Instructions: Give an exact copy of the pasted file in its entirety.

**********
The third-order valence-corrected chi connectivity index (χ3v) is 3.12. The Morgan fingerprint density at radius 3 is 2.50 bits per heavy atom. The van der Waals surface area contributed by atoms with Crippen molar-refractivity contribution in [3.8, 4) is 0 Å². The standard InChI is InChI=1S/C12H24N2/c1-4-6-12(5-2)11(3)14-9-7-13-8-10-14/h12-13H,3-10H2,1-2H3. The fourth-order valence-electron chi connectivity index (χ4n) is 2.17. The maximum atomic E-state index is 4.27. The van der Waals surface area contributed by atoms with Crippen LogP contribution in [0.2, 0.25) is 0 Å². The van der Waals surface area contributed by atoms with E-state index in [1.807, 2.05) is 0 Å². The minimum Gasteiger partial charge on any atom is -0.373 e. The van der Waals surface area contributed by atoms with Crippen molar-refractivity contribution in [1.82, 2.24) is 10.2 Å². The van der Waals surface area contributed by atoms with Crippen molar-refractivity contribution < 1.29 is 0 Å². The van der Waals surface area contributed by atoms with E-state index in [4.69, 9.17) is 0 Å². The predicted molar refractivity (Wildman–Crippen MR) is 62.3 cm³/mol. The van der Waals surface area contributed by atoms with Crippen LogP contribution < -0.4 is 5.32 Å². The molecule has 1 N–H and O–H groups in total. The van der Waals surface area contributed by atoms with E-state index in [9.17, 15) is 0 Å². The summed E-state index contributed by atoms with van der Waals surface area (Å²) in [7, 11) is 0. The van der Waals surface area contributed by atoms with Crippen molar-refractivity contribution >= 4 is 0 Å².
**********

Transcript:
The third-order valence-corrected chi connectivity index (χ3v) is 3.12. The Morgan fingerprint density at radius 3 is 2.50 bits per heavy atom. The van der Waals surface area contributed by atoms with Crippen molar-refractivity contribution in [3.8, 4) is 0 Å². The standard InChI is InChI=1S/C12H24N2/c1-4-6-12(5-2)11(3)14-9-7-13-8-10-14/h12-13H,3-10H2,1-2H3. The fourth-order valence-electron chi connectivity index (χ4n) is 2.17. The maximum atomic E-state index is 4.27. The van der Waals surface area contributed by atoms with Crippen LogP contribution in [0.2, 0.25) is 0 Å². The van der Waals surface area contributed by atoms with E-state index in [1.807, 2.05) is 0 Å². The minimum Gasteiger partial charge on any atom is -0.373 e. The van der Waals surface area contributed by atoms with Crippen molar-refractivity contribution in [1.82, 2.24) is 10.2 Å². The van der Waals surface area contributed by atoms with Crippen molar-refractivity contribution < 1.29 is 0 Å². The van der Waals surface area contributed by atoms with E-state index in [4.69, 9.17) is 0 Å². The predicted molar refractivity (Wildman–Crippen MR) is 62.3 cm³/mol. The van der Waals surface area contributed by atoms with Crippen LogP contribution < -0.4 is 5.32 Å². The molecule has 1 N–H and O–H groups in total. The van der Waals surface area contributed by atoms with E-state index in [9.17, 15) is 0 Å². The summed E-state index contributed by atoms with van der Waals surface area (Å²) in [7, 11) is 0. The van der Waals surface area contributed by atoms with Crippen molar-refractivity contribution >= 4 is 0 Å².